The Woman who Holds the Unbelievable Record for Having the Most Children

Stefan Andrews
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The theoretical limit of how many babies a male human could father seems to be limitless. Genghis Khan is a popular historical example.

He had so many children that modern research tells us his ancestors today number roughly 16 million; that’s close to the current population of the Netherlands in Europe or Senegal in Africa.

But what are the limits for women? How many children can a woman possibly bear within her lifetime? Bringing even one child into this world is, incomparably, a physically exhausting process.

Genghis Khan statue at Chinggis Square (Sükhbaatar Square) in Ulaanbaatar, Mongolia.

Guinness World Records tells us the crown for giving birth to the most children goes to an 18th century Russian woman. Her name is uncertain, but she was the wife of a peasant farmer called Feodor Vassilyev. Some sources mention her name could have been Valentina.

So, Mrs. Valentina Vassilyev went into labor 27 separate times, if the seemingly improbable records of the time are accurate.

She delivered 16 sets of twins, seven triplets and four squads of quadruplets. That totals to 69 bouncing babies, of whom 67 survived early infancy, which in itself sounds suspicious since child mortality rates were quite prominent in the past. Could it really be true that Mrs. Vassilyev had 69 children?

Records of the Monastery of Nikolsk state that Mrs. Vassilyev gave birth to 16 sets of twins, seven triplets and four quadruplets.

What complicates the story and makes it even weirder is that Valentina’s husband eventually separated from her and married a second time. His libido remained strong and his mood procreative since Feodor had another 18 children with his second wife.

This information comes from the Monastery of Nikolsk which recorded births in the Russian countryside where the Vassilyev family lived. The monastery reported that, in 1782, Mr. Vassilyev was the father of 87 children altogether.

He would have been 75 years of age that year, and 82 of his children were reportedly alive at that time.

The Vassilyev brood continued to grow – and grow.

Even in the 18th and 19th centuries, people were hesitant to buy such a story. The French Academy is said to have tried to confirm the case, asking representatives of St. Petersburg’s Imperial Academy about the exact number of children.

From the Russian side came a cold answer, that there was no need to verify the information and that the children of the Russian couple were provided by the government in Moscow.

So the question remains, can a woman really go into labor 27 times and deliver that many babies during her lifetime?

Mrs. Vassilyeva would have given birth to her regiment of offspring in the time span of four decades, between 1725 and 1765. We can speculate it was achievable given that triplets or quadruplets typically arrive before the nine-month margin.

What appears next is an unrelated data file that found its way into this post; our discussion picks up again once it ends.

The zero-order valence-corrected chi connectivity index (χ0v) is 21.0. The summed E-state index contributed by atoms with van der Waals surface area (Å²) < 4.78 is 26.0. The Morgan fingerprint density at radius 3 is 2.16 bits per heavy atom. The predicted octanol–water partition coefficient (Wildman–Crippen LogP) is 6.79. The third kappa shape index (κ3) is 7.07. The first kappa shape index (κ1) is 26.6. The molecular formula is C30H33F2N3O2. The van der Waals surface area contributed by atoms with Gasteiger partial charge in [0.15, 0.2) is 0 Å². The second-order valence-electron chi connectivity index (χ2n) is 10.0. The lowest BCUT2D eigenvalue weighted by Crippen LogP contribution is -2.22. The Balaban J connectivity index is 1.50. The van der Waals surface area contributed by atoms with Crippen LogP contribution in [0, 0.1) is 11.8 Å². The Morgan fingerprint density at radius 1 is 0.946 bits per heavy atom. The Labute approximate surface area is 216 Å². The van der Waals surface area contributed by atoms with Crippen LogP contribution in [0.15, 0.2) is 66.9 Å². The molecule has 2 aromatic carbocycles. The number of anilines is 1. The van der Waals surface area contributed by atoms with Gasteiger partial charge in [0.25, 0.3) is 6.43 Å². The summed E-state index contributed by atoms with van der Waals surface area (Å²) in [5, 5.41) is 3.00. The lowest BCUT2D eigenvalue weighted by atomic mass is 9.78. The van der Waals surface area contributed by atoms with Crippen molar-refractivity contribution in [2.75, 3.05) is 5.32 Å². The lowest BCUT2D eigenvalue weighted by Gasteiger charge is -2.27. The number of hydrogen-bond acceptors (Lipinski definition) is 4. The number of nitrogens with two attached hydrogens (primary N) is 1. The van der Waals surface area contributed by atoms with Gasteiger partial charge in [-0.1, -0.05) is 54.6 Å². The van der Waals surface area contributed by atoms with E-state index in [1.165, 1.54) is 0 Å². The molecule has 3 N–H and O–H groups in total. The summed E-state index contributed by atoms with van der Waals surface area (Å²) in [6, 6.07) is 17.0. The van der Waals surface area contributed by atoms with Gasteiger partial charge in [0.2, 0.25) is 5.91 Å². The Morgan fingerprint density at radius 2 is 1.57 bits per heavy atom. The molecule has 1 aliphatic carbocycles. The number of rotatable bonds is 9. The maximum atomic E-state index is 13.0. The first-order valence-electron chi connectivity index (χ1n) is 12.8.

Science writer Adam Hadhazy has done some rough math on Mrs. Vassilyev’s case. Writing for the BBC, he says that “…Mrs. Vassilyev would have been pregnant for 18 years of the 40 years — half of the time, or two decades-worth of craving pickles and ice cream.”

Mrs. Vassilyev would have been pregnant for 18 out of the 40 years.

Imagine also what a challenge it would have been to raise such an army of children. It must have been a wild house if the children were even half that number.

Hadhazy also wonders whether the Russian woman was really fertile over such a lengthy period of time. Once a woman enters her 40s, the chances of falling pregnant are drastically lower. By the end of her fifth decade, it’s rare to conceive a child.

The Guinness World Records website, which lists Mrs. Vassilyev as “the most prolific mother” ever, also says that the case “should be taken with a pinch of salt.”

The site further writes that “it is certainly conceivable that Mrs. Vassilyev could have had a genetic predisposition to hyper-ovulate (release multiple eggs in one cycle), which significantly increases the chance of having twins or multiple children.”

However, another argument relates to the matter of going into labor. Is it possible for a woman to endure and survive this painstaking process 27 times over? While it’s odd that 67 of the 69 children survived in times of greater infant mortality rate, it is also odd that the mother herself survived through so many childbirths, in times when the mortality of women during labor was also markedly higher than is today.

Read another story from us: “Super Father” Genghis Khan has up to 16 million male descendants

When all is said and done, it seems the odds of a woman conceiving, carrying and giving birth to 69 children are a bit on the weak side. There is no certain proof to say this was truly how it was, though nobody ever said it’s not possible.